Every week Chris Martin starts his podcast with the same description: “…overcoming the barriers that prevent them from doing the work they were born to do.” In this episode Chris talks about the importance of finding the work you were born to do, the importance of doing work that impacts others, and six ways you can reveal the work you were born to do.
In this week’s episode of Getting Work To Work, Chris Martin talks about owning your schedule and the importance of taking care of your physical and mental health. As creative professionals, it can be easy to push your needs aside for the sake of the work, but sometimes you go back to bed to hit the reset switch.
In this week’s episode of the Getting Work To Work podcast, Chris Martin talks about whether an artist should be a generalist or a specialist. As a creative generalist with interests in multiple subjects including filmmaking, web design and development, photography, teaching and more, Chris struggles with the advice of picking one pursuit and doing only that.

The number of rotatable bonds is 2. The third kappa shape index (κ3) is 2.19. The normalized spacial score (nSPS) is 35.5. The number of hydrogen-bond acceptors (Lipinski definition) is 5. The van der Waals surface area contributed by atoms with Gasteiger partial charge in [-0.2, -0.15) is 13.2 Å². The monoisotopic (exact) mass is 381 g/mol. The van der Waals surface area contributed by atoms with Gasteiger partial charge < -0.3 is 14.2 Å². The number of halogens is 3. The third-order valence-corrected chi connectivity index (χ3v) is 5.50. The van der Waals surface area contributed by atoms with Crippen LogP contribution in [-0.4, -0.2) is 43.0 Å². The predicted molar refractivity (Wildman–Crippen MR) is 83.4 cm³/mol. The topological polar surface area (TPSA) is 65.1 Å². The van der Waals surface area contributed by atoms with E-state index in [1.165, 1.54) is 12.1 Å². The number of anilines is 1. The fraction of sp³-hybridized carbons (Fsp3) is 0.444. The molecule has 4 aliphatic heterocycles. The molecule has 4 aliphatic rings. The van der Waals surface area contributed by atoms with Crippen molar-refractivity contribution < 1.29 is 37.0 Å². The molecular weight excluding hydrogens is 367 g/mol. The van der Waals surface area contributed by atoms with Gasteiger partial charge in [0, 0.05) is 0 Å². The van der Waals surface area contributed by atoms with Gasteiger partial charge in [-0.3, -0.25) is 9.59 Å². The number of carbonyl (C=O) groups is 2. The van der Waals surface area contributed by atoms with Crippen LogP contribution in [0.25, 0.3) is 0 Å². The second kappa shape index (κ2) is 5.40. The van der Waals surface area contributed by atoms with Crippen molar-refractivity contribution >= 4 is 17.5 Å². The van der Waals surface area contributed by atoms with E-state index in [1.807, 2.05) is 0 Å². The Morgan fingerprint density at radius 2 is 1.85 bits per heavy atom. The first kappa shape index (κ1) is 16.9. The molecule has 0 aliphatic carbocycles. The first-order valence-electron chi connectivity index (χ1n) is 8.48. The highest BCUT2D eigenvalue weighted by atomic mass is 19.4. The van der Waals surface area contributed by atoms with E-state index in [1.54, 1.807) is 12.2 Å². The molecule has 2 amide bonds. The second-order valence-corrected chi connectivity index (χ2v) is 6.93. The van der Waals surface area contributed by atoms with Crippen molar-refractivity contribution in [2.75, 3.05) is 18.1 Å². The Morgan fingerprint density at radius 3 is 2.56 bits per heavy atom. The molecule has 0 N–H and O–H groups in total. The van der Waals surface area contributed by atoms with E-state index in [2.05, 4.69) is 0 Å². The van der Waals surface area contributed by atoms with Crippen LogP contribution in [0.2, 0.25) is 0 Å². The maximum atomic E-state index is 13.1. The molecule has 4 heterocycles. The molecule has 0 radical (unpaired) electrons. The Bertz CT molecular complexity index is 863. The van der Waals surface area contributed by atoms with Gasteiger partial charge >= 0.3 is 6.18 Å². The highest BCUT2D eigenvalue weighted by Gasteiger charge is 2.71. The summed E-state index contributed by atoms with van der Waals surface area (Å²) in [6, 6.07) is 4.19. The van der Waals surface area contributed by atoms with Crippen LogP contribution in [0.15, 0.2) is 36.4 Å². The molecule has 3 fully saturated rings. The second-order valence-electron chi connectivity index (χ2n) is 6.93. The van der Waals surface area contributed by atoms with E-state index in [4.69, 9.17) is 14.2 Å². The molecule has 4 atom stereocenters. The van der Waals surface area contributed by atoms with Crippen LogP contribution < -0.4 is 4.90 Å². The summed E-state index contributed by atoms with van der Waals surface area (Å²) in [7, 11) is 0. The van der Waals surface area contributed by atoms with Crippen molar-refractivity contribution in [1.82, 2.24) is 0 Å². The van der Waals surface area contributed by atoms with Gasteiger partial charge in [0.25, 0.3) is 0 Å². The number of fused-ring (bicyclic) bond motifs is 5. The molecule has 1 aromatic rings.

They are what philosopher Harry Frankfurt would call “bullshitters.” Those that are giving advice for the sake of giving advice, without any regard as to how it is actually implemented, if it can even be implemented at all. “It’s not important to [the bullshitter] what the world really is like,” he says in a short video documentary about the phenomenon (below). “What is important is how he’d like to represent himself.”
This Bullshit Industrial Complex has always existed. But thanks to the precarious economics and job prospects of the creative person, it is often in a creative’s financial interest to climb the bullshit pyramid. In the short term, it’s creating a class of (often young) creatives deluded into thinking they are doing something meaningful by sharing “advice.” Long term, it’s robbing us of a creative talent.
Today in my Business Web Practices class, I had the pleasure of sharing this video with the class. If you are a creative, a programmer or involved in any type of business you must watch Mike Monteiro’s talk: